The European Union (EU) cannot meet its 2050 carbon emissions goals without reform of its carbon-pricing scheme, according to a report from the European Gas Forum released on Dec. 13.

While progress toward the goals has been made, the report warns that the pace of decarbonization will stall in the 2020s because low carbon prices, cheap imported coal, and rapid deployment of renewable energy have led to the closure of efficient gas-fired power plants, while older, more polluting plants have continued operating. As a result, power sector carbon dioxide (CO2) emissions are currently rising rather than falling.

The European Gas Forum, a group of eight major European gas companies, commissioned the study out of concern with the current EU gas market, in which high gas prices and low carbon prices have led to a resurgence of coal generation despite official preference for less-polluting options. EU carbon prices have fallen substantially at the same time as reduced demand for coal in the U.S. has led to increased exports to the EU, depressing coal prices. This has made gas-fired power deeply uneconomic in many areas.

The report argues that without policy changes, these economic challenges run the risk of locking in a dependence on coal, because the carbon pricing scheme provides insufficient disincentives for building new coal capacity. Even with continued strong support for renewables, meeting electricity demand will require adding more than 120 GW of new coal generation in the EU by 2030. Should this occur, reaching the 2050 carbon emissions targets may be impossible (Figure 1). The report’s model predicts that under current policies, 89 GW of coal generation will still be operating in 2050.


GP 14-01 eu-ets fig 1

1. A bend in the road. Under current policies, which are forcing a resurgence of coal-fired power, progress toward EU carbon emissions goals will stall around 2020. Courtesy: European Gas Forum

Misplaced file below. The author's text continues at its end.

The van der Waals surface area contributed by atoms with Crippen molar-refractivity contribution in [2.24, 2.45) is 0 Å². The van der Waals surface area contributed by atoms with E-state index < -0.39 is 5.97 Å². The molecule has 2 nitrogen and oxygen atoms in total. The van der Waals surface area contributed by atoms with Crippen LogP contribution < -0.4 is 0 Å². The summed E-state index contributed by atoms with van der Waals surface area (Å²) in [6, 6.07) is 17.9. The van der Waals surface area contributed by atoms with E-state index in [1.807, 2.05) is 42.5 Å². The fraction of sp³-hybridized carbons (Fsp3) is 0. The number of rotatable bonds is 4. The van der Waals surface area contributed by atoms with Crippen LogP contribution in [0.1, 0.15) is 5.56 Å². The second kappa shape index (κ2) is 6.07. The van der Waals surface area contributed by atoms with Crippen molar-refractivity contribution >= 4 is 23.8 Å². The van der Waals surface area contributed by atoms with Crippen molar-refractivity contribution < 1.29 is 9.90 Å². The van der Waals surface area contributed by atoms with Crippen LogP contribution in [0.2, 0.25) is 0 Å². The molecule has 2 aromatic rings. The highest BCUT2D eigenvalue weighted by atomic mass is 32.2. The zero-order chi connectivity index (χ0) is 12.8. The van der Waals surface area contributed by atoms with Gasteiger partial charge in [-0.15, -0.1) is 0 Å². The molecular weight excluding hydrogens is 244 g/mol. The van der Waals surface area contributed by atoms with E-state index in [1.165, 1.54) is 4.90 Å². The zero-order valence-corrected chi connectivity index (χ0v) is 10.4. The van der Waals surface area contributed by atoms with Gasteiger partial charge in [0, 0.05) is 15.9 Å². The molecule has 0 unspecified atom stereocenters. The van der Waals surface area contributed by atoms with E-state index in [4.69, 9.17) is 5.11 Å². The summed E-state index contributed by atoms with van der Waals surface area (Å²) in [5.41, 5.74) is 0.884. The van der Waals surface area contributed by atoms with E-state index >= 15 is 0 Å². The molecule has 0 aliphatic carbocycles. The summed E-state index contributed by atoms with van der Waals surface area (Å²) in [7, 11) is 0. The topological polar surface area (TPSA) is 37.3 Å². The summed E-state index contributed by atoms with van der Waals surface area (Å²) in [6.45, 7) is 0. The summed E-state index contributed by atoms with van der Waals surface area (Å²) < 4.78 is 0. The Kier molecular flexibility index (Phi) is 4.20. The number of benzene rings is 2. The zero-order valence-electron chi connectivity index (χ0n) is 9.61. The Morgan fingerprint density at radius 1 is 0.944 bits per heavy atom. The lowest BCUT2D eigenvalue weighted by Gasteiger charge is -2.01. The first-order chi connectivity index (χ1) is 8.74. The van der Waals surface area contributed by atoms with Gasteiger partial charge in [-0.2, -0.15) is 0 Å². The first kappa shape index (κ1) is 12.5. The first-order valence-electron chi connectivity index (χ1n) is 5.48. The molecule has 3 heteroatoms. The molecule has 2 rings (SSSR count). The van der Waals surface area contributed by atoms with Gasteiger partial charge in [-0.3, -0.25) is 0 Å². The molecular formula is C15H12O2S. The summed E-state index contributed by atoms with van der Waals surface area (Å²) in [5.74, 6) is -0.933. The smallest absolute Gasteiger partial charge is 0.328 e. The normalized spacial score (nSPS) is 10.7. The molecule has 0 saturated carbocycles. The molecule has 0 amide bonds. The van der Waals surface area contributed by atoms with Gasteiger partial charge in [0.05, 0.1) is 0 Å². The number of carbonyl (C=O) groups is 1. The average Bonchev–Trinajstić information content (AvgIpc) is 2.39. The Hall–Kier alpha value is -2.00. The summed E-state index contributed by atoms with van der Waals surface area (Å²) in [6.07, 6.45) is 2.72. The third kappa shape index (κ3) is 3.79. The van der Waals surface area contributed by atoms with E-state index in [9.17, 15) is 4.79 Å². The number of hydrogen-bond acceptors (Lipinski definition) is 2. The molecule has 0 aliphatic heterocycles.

In addition, grid stability could be at risk due to the lack of flexible gas-fired power generation to support intermittent renewables.

Though efforts to shore up carbon prices in the EU’s Emissions Trading Scheme (ETS) floundered during 2013, the report argues that reform of the ETS is critical to staying on target for the 2050 goals. “Despite measures to reduce coal capacity, new build rates to 2030 will reverse this trend in many EU regions if ETS and coal prices remain at or near current levels,” it says. Stronger carbon prices, however, would provide limits on new coal build, improve the economics of gas-fired power, and support greater renewable deployment, with only a limited impact on wholesale marginal prices. The gains in emissions intensity are greatest with carbon prices above €40/ton.

ETS carbon prices are currently under €5/ton, though progress toward reform was finally made in December when the European Parliament approved several measures intended to shore up prices and clear the glut of credits on the market. The plan, known as backloading, will temporarily cut by half the annual number of permits for the 12,000 power plants and other facilities in the ETS system and return those 900 million permits from 2014 to 2016 to the market by 2020. The change was approved by EU member states on Jan. 8, but further action by the parliament and EU Council is necessary before the measure can take effect. Once the backloading begins later this spring, experts predict a modest rise in the carbon price, though likely not beyond €10/ton.

 —Thomas W. Overton, JD, gas technology editor (@thomas_overton, @POWERmagazine)